“Now, you are going to run every inch of this campus until you drop,” were the jolting, 5:30 a.m. words of my college football, Coach Jim Wacker, to our football team. Our team had been dominated by the University of Michigan on ESPN the day before and he was not a happy camper. “Michigan kicked our butts in every area of the game yesterday,” he continued to spout. “As a consequence for the butt-kicking that we endured twelve hours ago, the entire team of 125 players is up early and will be following Coach D for a three hour run through campus this morning.” The sea of players all lined up in the parking lot, dressed in team sweat suits and barely awake, could do nothing but bite our lips and swallow any excuses and prepare to endure the punishment, while still trying to ignore the post-game soreness, injuries and aches, and pains. “Alright, get going…” was Coach Wacker’s final command as he pointed to Coach D to proceed with the grueling run. As the team moved out in massive waves down the sidewalk waiting their turn to join in on the run, groans of disgust swept over everyone. “We worked our butts off during that game,” several guys said underneath their breath. They were right. We had put forth maximum effort. I had even smashed the huge mirror in the visitor’s locker room to get the team pumped up for the big game. We tried hard, but on that day, the University of Michigan was simply the better team. However, none of that mattered now, as the entire team was in full stride preparing to pass the practice field. I couldn’t believe it. I despised running long distance! Suddenly, Coach D took off into a full sprint as we neared the practice facility. He was going to make us pay for the loss. The groans increased from the players, “What is he doing?” “He is going to try to kill us.” Everyone increased their pace to a sprint hoping to keep up.
All of a sudden to our surprise, setting before us was an entire spread of breakfast and tables laid out in our honor. “Men, despite our loss yesterday, you played your butts off and we, as coaches, appreciated your effort. Eat up and enjoy your morning” Coach D. triggered great cheers from the team and now a massive sprint to be the first in line for breakfast. Coach Wacker and our entire coaching staff saw the best in us and honored us for that effort.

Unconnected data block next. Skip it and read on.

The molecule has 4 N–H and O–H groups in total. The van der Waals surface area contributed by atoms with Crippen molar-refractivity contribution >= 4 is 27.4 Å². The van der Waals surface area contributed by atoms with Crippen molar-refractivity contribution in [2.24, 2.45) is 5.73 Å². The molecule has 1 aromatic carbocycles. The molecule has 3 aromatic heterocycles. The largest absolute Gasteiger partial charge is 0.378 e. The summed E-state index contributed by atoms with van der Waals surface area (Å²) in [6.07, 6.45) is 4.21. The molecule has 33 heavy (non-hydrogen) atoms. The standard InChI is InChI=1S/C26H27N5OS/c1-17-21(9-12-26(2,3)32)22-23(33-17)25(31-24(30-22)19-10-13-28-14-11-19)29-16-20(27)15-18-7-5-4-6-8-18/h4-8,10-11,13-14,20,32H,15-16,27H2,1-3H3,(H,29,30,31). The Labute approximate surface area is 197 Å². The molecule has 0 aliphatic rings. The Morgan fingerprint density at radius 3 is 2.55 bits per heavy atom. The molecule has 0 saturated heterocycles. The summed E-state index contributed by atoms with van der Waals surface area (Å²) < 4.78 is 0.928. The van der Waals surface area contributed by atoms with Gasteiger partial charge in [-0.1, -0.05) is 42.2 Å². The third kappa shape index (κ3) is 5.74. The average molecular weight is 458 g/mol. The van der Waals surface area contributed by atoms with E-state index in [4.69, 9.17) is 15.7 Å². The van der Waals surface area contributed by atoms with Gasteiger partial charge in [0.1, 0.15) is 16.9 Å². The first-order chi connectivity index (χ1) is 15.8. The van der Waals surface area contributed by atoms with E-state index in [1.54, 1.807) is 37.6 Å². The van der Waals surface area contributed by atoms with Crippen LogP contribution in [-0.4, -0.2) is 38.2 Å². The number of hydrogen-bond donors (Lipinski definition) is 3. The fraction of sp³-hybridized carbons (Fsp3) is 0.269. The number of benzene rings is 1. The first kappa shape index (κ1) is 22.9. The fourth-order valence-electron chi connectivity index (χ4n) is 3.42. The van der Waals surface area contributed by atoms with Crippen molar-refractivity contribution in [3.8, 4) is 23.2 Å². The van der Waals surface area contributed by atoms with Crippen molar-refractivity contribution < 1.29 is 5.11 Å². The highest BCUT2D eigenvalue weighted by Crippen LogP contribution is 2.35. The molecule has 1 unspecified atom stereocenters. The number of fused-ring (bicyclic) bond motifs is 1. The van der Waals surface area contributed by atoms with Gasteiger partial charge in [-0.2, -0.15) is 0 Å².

As the team chowed down, Coach Wacker proceeded back towards the complex but not before making a short detour towards me. Stopping briefly, he whispered in my ear, “Tommy Tiger, you are still on the hook for that mirror you broke,” he said with his vintage smile. Paying the $200 fee was all good and worth it following the kind gesture of appreciation.
In return for this gesture of appreciation and seeing the best in us, we provided a maximum competitive effort each and every time we stepped on the field.
On a much larger scale, we see this same type of maximized effort put in to place by employees at Southwest Airlines. Herb Kelleher, CEO of Southwest Airlines, shows constant appreciation and recognizes the best in his employees as a result of establishing an organizational culture focused on high-spirit and a fun-loving environment. Kelleher understands that superb customer service takes place when employees feel appreciated and have fun. I can attest that being on the receiving end of this service as a patron of Southwest Airlines, makes you feel joyous and appreciated. According to Money Magazine, Southwest Airlines produced the #1 return to Investors of all Standard & Poor’s 500 companies that were publicly traded from 1972-2002, outperforming companies such as Wal-Mart, Intel, GE, Johnson & Johnson, and Walt Disney. Southwest Airlines continues to survive and thrive in economic conditions that are dismantling their competitors, proving that investing, recognizing, and appreciating the best in your employees and team pays off, in good times and bad.